On the various world troubles front, the Syria issue has pumped up the price of oil (WTI oil $110.53).  Any military involvement by the West in the Middle East is cause for concern for oil traders.  Oil is likely to be very volatile in the coming days and weeks depending on the headlines.

Pope Francis made a splash across the headlines, which was certainly good for Catholicism.  He paused the world.  

India’s currency has had a much needed pause.  The Rupee is currently 65.25 to the US Dollar, off its low of 68.85, due in part to news about a BRICS currency stabilization fund being organized (BRICS: Brazil, Russia, India, China and South Africa).  These countries have not determined all the specifics yet; however, China will likely be the dominate player since it has agreed to deposit the largest sum into the fund.

US interest rates have been edging higher.  The US 10 year Treasury is 2.93%.  It is doubtful that interest rates can rise too far due to high oil prices.  Overall, oil remains the ruthless dictator over growth in the global economy with interest rates playing a minor thuggish role.

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New analyses find evidence of human-caused climate change in half of the 12 extreme weather and climate events analyzed from 2012, Source: NOAA

September 6, 2013 in Climate Change, Environment, EV News, Greentech

The "Explaining Extreme Events of 2012 from a Climate Perspective" report was published today by the Bulletin of the American Meteorological Society. (Full report). Photo Credit: U.S. Navy Courtesy of NOAA

The “Explaining Extreme Events of 2012 from a Climate Perspective” report was published today (9-5-13) by the Bulletin of the American Meteorological Society. (Full report).
Photo Credit: U.S. Navy
Courtesy of NOAA

Human influences are having an impact on some extreme weather and climate events, according to the report “Explaining Extreme Events of 2012 from a Climate Perspective” released today by the Bulletin of the American Meteorological Society. Overall, 18 different research teams from around the world contributed to the peer-reviewed report that examined the causes of 12 extreme events that occurred on five continents and in the Arctic during 2012. Scientists from NOAA served as three of the four lead editors on the report.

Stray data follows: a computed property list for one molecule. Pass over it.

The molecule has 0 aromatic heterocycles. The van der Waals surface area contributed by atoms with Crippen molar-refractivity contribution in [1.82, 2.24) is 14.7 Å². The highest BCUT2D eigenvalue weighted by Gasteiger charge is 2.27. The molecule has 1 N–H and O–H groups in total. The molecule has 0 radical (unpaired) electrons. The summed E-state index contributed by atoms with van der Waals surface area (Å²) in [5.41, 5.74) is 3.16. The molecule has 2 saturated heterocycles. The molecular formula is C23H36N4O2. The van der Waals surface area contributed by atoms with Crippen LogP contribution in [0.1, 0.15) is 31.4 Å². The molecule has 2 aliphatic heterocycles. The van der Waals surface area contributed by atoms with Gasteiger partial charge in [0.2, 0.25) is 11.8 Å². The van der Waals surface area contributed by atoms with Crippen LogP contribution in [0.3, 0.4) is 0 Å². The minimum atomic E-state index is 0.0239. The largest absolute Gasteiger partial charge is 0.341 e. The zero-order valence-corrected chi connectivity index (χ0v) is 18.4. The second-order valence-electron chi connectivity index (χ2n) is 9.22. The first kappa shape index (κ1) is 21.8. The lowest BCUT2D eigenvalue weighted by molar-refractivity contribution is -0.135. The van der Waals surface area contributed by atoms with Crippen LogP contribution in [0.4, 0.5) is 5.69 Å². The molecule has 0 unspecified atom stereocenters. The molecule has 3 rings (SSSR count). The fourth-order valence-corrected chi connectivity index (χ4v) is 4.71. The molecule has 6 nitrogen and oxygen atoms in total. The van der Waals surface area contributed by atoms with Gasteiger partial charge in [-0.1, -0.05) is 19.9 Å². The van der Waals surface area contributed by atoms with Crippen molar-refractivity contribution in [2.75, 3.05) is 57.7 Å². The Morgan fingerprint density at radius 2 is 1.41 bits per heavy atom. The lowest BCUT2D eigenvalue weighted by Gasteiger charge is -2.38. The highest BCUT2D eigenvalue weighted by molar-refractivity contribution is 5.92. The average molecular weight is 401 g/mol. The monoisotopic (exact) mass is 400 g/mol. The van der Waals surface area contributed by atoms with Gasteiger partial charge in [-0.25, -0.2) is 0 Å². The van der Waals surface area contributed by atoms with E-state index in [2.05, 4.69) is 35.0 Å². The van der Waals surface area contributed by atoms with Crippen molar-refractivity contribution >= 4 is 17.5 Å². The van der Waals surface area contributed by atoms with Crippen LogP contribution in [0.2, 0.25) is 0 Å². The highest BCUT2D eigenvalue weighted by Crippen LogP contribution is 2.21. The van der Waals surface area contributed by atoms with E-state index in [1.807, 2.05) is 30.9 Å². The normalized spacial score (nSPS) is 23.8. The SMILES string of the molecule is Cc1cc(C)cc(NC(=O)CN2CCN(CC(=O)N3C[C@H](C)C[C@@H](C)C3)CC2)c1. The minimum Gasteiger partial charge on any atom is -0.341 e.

The report shows that the effects of natural weather and climate fluctuations played a key role in the intensity and evolution of the 2012 extreme events. However, in some events, the analyses revealed compelling evidence that human-caused climate change, through the emission of heat-trapping gases, also contributed to the extreme event.

“This report adds to a growing ability of climate science to untangle the complexities of understanding natural and human-induced factors contributing to specific extreme weather and  climate events,” said Thomas R. Karl, L.H.D, director of NOAA’s National Climatic Data Center (NCDC). “Nonetheless, determining the causes of extreme events remains challenging.”

In addition to investigating the causes of these extreme events, the multiple analyses of four of the events — the warm temperatures in the United States, the record-low levels of Arctic sea ice, and the heavy rain in both northern Europe and eastern Australia — allowed the scientists to compare and contrast the strengths and weaknesses of their various  methods of analysis. Despite their different strategies, there was considerable agreement between the assessments of the same events.